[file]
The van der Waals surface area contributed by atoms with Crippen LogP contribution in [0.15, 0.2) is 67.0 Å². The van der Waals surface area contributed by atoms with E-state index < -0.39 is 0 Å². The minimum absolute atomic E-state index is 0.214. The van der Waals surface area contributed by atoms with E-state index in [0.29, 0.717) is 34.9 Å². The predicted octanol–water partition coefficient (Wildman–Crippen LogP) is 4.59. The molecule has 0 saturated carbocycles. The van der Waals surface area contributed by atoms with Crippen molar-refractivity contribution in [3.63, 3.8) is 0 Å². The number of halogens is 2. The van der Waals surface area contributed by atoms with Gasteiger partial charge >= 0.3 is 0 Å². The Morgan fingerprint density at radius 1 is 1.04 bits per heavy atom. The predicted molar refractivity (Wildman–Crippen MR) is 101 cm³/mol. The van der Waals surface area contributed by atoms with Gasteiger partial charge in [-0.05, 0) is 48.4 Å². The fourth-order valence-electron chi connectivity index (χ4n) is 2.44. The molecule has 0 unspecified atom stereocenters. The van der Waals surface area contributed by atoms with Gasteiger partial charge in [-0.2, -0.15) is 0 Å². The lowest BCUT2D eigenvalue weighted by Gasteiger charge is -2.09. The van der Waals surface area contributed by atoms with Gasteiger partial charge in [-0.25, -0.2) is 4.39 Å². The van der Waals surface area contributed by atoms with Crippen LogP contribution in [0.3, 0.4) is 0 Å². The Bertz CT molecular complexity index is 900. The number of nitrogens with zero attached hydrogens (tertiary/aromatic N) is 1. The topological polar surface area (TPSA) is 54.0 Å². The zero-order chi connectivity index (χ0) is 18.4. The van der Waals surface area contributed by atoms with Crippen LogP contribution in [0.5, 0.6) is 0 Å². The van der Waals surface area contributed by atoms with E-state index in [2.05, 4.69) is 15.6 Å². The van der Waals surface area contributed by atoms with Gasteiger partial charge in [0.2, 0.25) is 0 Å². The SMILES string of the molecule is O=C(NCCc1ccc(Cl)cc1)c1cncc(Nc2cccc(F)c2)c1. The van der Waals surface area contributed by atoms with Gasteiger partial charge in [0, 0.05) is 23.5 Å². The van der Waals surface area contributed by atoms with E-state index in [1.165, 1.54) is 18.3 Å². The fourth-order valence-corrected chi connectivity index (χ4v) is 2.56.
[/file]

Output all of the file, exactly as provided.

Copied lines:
The van der Waals surface area contributed by atoms with Crippen LogP contribution in [0.15, 0.2) is 67.0 Å². The van der Waals surface area contributed by atoms with E-state index < -0.39 is 0 Å². The minimum absolute atomic E-state index is 0.214. The van der Waals surface area contributed by atoms with E-state index in [0.29, 0.717) is 34.9 Å². The predicted octanol–water partition coefficient (Wildman–Crippen LogP) is 4.59. The molecule has 0 saturated carbocycles. The van der Waals surface area contributed by atoms with Crippen molar-refractivity contribution in [3.63, 3.8) is 0 Å². The number of halogens is 2. The van der Waals surface area contributed by atoms with Gasteiger partial charge >= 0.3 is 0 Å². The Morgan fingerprint density at radius 1 is 1.04 bits per heavy atom. The predicted molar refractivity (Wildman–Crippen MR) is 101 cm³/mol. The van der Waals surface area contributed by atoms with Gasteiger partial charge in [-0.05, 0) is 48.4 Å². The fourth-order valence-electron chi connectivity index (χ4n) is 2.44. The molecule has 0 unspecified atom stereocenters. The van der Waals surface area contributed by atoms with Gasteiger partial charge in [-0.2, -0.15) is 0 Å². The lowest BCUT2D eigenvalue weighted by Gasteiger charge is -2.09. The van der Waals surface area contributed by atoms with Gasteiger partial charge in [-0.25, -0.2) is 4.39 Å². The van der Waals surface area contributed by atoms with Crippen LogP contribution in [0.3, 0.4) is 0 Å². The Bertz CT molecular complexity index is 900. The number of nitrogens with zero attached hydrogens (tertiary/aromatic N) is 1. The topological polar surface area (TPSA) is 54.0 Å². The zero-order chi connectivity index (χ0) is 18.4. The van der Waals surface area contributed by atoms with Crippen LogP contribution in [0.5, 0.6) is 0 Å². The van der Waals surface area contributed by atoms with E-state index in [2.05, 4.69) is 15.6 Å². The van der Waals surface area contributed by atoms with Gasteiger partial charge in [0.2, 0.25) is 0 Å². The SMILES string of the molecule is O=C(NCCc1ccc(Cl)cc1)c1cncc(Nc2cccc(F)c2)c1. The van der Waals surface area contributed by atoms with Gasteiger partial charge in [0, 0.05) is 23.5 Å². The van der Waals surface area contributed by atoms with E-state index in [1.165, 1.54) is 18.3 Å². The fourth-order valence-corrected chi connectivity index (χ4v) is 2.56.